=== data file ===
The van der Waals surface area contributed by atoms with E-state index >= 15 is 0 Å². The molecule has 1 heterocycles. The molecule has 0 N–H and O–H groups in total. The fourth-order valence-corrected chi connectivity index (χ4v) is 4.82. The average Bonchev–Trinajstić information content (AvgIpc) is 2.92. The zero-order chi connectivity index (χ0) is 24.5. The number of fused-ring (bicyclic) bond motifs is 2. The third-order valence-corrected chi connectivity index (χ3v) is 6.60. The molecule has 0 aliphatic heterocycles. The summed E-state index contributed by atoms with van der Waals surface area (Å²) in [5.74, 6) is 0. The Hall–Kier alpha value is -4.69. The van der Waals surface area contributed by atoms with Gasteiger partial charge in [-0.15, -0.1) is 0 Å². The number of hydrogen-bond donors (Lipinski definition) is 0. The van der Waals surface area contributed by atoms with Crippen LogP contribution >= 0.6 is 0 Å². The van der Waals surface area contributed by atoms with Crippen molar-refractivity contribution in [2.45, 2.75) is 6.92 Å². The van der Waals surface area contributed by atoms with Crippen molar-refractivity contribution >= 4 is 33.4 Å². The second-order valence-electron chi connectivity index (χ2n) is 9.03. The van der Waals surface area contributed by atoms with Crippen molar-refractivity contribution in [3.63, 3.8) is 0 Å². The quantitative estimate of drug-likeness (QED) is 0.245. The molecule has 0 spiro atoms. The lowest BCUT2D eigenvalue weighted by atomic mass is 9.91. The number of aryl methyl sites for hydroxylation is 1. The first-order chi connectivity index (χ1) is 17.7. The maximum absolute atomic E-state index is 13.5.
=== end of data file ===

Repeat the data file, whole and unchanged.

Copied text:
The van der Waals surface area contributed by atoms with E-state index >= 15 is 0 Å². The molecule has 1 heterocycles. The molecule has 0 N–H and O–H groups in total. The fourth-order valence-corrected chi connectivity index (χ4v) is 4.82. The average Bonchev–Trinajstić information content (AvgIpc) is 2.92. The zero-order chi connectivity index (χ0) is 24.5. The number of fused-ring (bicyclic) bond motifs is 2. The third-order valence-corrected chi connectivity index (χ3v) is 6.60. The molecule has 0 aliphatic heterocycles. The summed E-state index contributed by atoms with van der Waals surface area (Å²) in [5.74, 6) is 0. The Hall–Kier alpha value is -4.69. The van der Waals surface area contributed by atoms with Gasteiger partial charge in [-0.15, -0.1) is 0 Å². The number of hydrogen-bond donors (Lipinski definition) is 0. The van der Waals surface area contributed by atoms with Crippen LogP contribution >= 0.6 is 0 Å². The van der Waals surface area contributed by atoms with Crippen molar-refractivity contribution in [2.45, 2.75) is 6.92 Å². The van der Waals surface area contributed by atoms with Crippen molar-refractivity contribution >= 4 is 33.4 Å². The second-order valence-electron chi connectivity index (χ2n) is 9.03. The van der Waals surface area contributed by atoms with Crippen molar-refractivity contribution in [3.63, 3.8) is 0 Å². The quantitative estimate of drug-likeness (QED) is 0.245. The molecule has 0 spiro atoms. The lowest BCUT2D eigenvalue weighted by atomic mass is 9.91. The number of aryl methyl sites for hydroxylation is 1. The first-order chi connectivity index (χ1) is 17.7. The maximum absolute atomic E-state index is 13.5.